While the devastating effects of memory loss are what we so closely associate with Alzheimer’s disease, its progression has many consequences that are physically troubling for caregivers to manage, including incontinence. Alzheimer’s and the other types of dementia can lead to the inability of the patient to take care of activities of daily living, like going to the bathroom, and can worsen physical problems like geriatric incontinence. Surprisingly, there can be many reasons for incontinence with Alzheimer’s disease, from losing the inability to recognize when they need to urinate to forgetting where the bathroom is to not being able to take off their clothes in time. Some Alzheimer’s medications even have incontinence as a side effect. (This is why if incontinence in someone with Alzheimer’s is a new symptom, a doctor visit is a must to find out the cause.)
Even though incontinence products, like diapers for adults and adult pads, are practical supplies to use, being able to help a loved one with toileting issues can be an unexpected difficulty, especially if he or she is heavy and you aren’t strong enough to bear their weight.
Surprisingly few studies have been done to find the best ways for caregivers to handle incontinence in Alzheimer’s patients. One review of existing research found that toileting programs and incontinence adult pads are the mainstays of treatment and also pointed to the need for training programs to help caregivers—both family members and paid professionals—deal with this situation, as well as further studies to find ways that continence can be achieved. According to another study, the burden of caring for someone with incontinence is often the tipping point when caregivers feel they can no longer successfully tend to their loved one at home. So having some strategies to try can delay this decision.
One of the few reported strategies involved working with an occupational therapist. According to one small study, home visits from an OT can show caregivers specific techniques to better manage a loved one’s bathing and incontinence care needs. Another study looked at caregivers who worked with a nurse practitioner. They learned toileting training to help reduce incontinence episodes in the loved one along with practical tips. These include eliminating caffeine from the patient’s diet, making sure there was a clear, lit path to the bathroom, and having a commode chair at bedside.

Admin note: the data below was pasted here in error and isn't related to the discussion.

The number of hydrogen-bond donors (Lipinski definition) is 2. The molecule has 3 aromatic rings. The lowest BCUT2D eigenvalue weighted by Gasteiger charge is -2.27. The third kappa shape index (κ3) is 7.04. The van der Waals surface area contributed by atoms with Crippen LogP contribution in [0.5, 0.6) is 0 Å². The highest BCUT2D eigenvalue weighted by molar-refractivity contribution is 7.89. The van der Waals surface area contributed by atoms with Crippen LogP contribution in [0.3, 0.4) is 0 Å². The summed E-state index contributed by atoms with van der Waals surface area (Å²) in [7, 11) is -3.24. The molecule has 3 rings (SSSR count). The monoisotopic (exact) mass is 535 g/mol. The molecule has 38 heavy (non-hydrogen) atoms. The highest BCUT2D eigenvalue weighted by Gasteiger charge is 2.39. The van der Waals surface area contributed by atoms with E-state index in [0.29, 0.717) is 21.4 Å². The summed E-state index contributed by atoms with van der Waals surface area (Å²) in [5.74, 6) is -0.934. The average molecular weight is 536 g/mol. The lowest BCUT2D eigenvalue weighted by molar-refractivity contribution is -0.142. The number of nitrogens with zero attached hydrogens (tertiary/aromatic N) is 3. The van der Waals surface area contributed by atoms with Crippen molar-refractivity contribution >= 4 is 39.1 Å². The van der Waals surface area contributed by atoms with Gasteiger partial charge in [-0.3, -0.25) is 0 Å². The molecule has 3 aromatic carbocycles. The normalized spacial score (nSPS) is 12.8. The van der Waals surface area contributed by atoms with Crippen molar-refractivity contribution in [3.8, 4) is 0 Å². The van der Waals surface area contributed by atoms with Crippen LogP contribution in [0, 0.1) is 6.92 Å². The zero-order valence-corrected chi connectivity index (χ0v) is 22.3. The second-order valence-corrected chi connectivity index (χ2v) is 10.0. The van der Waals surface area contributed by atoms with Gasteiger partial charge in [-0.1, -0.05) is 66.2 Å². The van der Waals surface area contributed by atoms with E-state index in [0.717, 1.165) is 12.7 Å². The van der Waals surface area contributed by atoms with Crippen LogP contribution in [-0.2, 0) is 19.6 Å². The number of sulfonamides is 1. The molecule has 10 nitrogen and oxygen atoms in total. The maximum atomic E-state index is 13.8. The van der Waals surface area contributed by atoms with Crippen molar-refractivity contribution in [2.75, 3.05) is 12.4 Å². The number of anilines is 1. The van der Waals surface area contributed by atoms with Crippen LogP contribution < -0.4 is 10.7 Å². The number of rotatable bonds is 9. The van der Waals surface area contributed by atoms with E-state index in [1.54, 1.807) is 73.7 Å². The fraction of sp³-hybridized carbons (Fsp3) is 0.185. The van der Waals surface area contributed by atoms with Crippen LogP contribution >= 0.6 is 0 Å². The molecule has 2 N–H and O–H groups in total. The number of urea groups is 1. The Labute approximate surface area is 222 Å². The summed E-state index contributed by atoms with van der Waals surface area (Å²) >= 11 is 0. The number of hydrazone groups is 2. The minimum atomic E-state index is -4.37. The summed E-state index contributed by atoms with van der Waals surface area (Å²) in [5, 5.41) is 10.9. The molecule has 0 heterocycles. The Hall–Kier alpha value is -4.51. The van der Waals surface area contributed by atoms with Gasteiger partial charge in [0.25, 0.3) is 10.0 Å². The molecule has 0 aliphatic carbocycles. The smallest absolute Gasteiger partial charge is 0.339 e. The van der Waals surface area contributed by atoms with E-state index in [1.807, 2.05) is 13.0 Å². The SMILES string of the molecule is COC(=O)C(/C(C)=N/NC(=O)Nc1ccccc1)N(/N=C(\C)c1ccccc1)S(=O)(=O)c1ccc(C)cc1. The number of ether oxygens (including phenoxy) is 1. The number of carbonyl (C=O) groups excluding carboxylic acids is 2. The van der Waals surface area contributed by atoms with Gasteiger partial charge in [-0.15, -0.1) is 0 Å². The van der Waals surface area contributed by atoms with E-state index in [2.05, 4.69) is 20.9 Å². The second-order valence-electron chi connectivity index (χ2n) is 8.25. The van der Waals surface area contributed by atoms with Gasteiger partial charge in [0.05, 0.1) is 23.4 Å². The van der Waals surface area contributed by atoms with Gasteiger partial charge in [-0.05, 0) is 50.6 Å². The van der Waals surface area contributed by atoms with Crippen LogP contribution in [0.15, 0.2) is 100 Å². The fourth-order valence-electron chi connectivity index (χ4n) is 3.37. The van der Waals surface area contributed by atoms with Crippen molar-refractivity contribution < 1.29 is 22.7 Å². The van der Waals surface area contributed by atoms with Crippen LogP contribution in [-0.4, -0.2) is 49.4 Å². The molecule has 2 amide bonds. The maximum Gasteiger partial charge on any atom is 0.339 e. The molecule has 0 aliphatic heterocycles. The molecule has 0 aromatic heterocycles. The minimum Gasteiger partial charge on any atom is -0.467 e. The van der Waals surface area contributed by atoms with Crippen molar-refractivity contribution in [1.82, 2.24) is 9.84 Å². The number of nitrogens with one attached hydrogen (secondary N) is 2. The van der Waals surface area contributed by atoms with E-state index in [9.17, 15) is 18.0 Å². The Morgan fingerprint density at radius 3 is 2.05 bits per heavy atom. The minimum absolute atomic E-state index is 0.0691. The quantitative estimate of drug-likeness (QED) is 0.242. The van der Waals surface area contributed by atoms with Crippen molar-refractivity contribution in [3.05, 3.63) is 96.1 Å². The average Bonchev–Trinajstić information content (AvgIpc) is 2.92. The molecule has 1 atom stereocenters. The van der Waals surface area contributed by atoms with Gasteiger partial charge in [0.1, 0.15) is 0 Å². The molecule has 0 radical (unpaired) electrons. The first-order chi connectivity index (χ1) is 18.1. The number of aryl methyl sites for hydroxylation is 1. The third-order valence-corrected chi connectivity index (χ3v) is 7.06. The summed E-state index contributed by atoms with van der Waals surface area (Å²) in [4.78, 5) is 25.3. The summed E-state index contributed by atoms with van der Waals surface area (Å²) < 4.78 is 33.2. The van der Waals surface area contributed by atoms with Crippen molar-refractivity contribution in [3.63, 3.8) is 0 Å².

Practical Steps for Caregivers
Here are approaches that can ease the burden of caring for someone with Alzheimer’s and incontinence:
- As challenging as it is to care for another person’s toileting issues, resist making your loved one feel like a child or feel embarrassed. Resist berating them for something they likely have little or no control over. This can diffuse some of the raw emotions you have over the situation.
- While it makes sense to limit or eliminate caffeine, a common incontinence trigger, from your loved one’s food and beverages, don’t restrict daytime fluids, which could lead to dangerous dehydration and, in turn, urinary tract infections, worsening incontinence and agitated behavior.
- Get toileting instruction tips from your loved one’s doctor. This often includes creating a regular bathroom schedule with the aim of avoiding accidents. A typical schedule involves taking him or her to the bathroom for voiding first thing in the morning, then every two hours as well as after meals and snacks, and a final time before bed.
- Make the path to the bathroom free of hazards and make the bathroom itself safe with a raised toilet seat if bending is hard and grab bars on the adjacent walls or a toilet rail if support is needed.
- Have a commode toilet next to their bed for use in the middle of the night when it can be hard to get to the bathroom fast enough to avoid an accident.
- Both for your ease or your loved one’s (if he or she is able to use the bathroom), make sure their clothing is easy to put on and take off.
- To limit the amount of clean-up needed after an accident, use appropriate incontinence products, such as incontinence pads on the bed and furniture, adult briefs, or adult diaper pads within regular underwear.